Last Sunday found me at Barefoot Books Studio in Concord, MA for a 90-minute event to kick-off a new Barefoot Books title, Lola’s Fandango, by Anna Witte. Illustrator Micha Archer was there to celebrate the launch of this distinguished new Barefoot Books title and she gave a reading at the studio’s whimsical storyteller’s throne. She followed this with a craft-making activity of creative, fun wearable crafts (skirts, flowers, fans, and bow ties!). To top this wonderful afternoon off, I offered the adorable participants a flamenco demo and then enlisted them in a follow-me flamenco dance in the wonderful, cheery studio! With flamenco fans held high and shouts of ¡Olé! we paraded around the studio stomping our feet and swishing our skirts!
One mother wrote to me later, ” We just left barefoot books and had such a fabulous afternoon. My daughter is still clapping and stamping in between spoonfuls of yogurt (we are at Starbucks and she is putting on quite a show!). You were fantastic with the kids. It was such fun to watch!”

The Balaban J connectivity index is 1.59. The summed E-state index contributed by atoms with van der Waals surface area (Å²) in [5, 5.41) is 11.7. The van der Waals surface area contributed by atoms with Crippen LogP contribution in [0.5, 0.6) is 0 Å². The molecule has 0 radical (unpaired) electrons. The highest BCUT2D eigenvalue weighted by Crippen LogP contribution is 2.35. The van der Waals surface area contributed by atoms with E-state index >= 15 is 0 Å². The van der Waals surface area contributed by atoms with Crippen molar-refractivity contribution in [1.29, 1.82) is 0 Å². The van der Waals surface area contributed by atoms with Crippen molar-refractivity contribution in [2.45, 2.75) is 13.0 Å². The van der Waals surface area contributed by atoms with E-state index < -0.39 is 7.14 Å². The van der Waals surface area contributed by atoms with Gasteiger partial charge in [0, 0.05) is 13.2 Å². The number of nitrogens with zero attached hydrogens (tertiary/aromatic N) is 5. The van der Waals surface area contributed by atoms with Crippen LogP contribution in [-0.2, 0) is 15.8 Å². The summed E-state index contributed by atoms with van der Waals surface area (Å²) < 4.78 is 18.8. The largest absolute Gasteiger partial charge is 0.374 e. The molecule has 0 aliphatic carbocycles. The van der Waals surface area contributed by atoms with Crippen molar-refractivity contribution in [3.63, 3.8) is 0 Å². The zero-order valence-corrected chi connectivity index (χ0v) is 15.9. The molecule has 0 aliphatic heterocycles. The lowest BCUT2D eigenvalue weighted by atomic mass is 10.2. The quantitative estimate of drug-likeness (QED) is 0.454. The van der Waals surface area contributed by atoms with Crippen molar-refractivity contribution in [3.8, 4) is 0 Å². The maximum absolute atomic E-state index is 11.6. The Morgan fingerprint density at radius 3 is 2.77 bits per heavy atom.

Lola’s Fandango is a story about a little girl named Lola who discovers one day that her mother (Mami) used to be a very good flamenco dancer. Lola secretly learns to dance a traditional flamenco dance, Fandango, from her father (Papi). Papi first teaches Lola the rhythm of the dance and then how to stomp her feet. And finally, he teaches her how to move her arms and hands. Lola practices, gaining confidence and developing the spirit (Duende) and attitude needed to be a great flamenco dancer. I won’t tell you anymore but the illustrations are beautiful and colorful and fully capture the fire of flamenco!
I was very pleased with the authentic use of flamenco in this book. Two points of note are the onomatopoeia of Lola’s dance shoes “toca toca tica” and the repeating rhythm of the Fandango: 1-2-3, 4-5-6, 7-8, 9-10, 11-12 (the count that is represents the base of all flamenco 12-count rhythms). A special treat is the CD that accompanies the book, narrated by the Amador family of the Pan-Latin musical and singing ensemble Soly Canto, includes flamenco music and real foot stomping in the background.